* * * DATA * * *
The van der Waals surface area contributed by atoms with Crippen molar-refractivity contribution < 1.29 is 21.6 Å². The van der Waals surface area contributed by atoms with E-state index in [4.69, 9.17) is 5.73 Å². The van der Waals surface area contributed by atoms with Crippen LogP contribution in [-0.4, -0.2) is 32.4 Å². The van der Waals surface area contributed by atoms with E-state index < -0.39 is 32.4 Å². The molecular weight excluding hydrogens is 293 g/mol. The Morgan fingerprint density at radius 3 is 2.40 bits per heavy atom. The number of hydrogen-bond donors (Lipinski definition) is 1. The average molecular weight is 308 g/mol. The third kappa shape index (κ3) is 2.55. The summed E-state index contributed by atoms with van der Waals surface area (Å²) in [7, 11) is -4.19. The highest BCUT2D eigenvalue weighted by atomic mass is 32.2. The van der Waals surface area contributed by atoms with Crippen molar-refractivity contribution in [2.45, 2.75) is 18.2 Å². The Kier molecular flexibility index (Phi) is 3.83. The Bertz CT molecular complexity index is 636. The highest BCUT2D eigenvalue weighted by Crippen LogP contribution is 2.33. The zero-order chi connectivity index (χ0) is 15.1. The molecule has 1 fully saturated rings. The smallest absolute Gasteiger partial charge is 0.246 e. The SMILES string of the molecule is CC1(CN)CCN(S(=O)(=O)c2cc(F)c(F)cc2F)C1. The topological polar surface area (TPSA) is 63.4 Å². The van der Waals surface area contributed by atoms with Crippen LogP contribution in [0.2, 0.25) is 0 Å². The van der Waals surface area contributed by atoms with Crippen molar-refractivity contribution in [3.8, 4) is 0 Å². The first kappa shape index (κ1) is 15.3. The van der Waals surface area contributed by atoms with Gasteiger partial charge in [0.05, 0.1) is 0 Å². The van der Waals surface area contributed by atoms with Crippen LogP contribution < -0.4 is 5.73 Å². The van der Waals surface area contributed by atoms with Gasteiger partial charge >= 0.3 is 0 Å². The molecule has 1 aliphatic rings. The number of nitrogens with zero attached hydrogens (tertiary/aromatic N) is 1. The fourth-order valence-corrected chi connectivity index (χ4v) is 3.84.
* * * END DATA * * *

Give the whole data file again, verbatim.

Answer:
The van der Waals surface area contributed by atoms with Crippen molar-refractivity contribution < 1.29 is 21.6 Å². The van der Waals surface area contributed by atoms with E-state index in [4.69, 9.17) is 5.73 Å². The van der Waals surface area contributed by atoms with Crippen LogP contribution in [-0.4, -0.2) is 32.4 Å². The van der Waals surface area contributed by atoms with E-state index < -0.39 is 32.4 Å². The molecular weight excluding hydrogens is 293 g/mol. The Morgan fingerprint density at radius 3 is 2.40 bits per heavy atom. The number of hydrogen-bond donors (Lipinski definition) is 1. The average molecular weight is 308 g/mol. The third kappa shape index (κ3) is 2.55. The summed E-state index contributed by atoms with van der Waals surface area (Å²) in [7, 11) is -4.19. The highest BCUT2D eigenvalue weighted by atomic mass is 32.2. The van der Waals surface area contributed by atoms with Crippen molar-refractivity contribution in [2.45, 2.75) is 18.2 Å². The Kier molecular flexibility index (Phi) is 3.83. The Bertz CT molecular complexity index is 636. The highest BCUT2D eigenvalue weighted by Crippen LogP contribution is 2.33. The zero-order chi connectivity index (χ0) is 15.1. The molecule has 1 fully saturated rings. The smallest absolute Gasteiger partial charge is 0.246 e. The SMILES string of the molecule is CC1(CN)CCN(S(=O)(=O)c2cc(F)c(F)cc2F)C1. The topological polar surface area (TPSA) is 63.4 Å². The van der Waals surface area contributed by atoms with Crippen LogP contribution in [0.2, 0.25) is 0 Å². The van der Waals surface area contributed by atoms with Crippen molar-refractivity contribution in [3.8, 4) is 0 Å². The first kappa shape index (κ1) is 15.3. The van der Waals surface area contributed by atoms with Gasteiger partial charge in [0.05, 0.1) is 0 Å². The van der Waals surface area contributed by atoms with Crippen LogP contribution < -0.4 is 5.73 Å². The van der Waals surface area contributed by atoms with Gasteiger partial charge >= 0.3 is 0 Å². The molecule has 1 aliphatic rings. The number of nitrogens with zero attached hydrogens (tertiary/aromatic N) is 1. The fourth-order valence-corrected chi connectivity index (χ4v) is 3.84.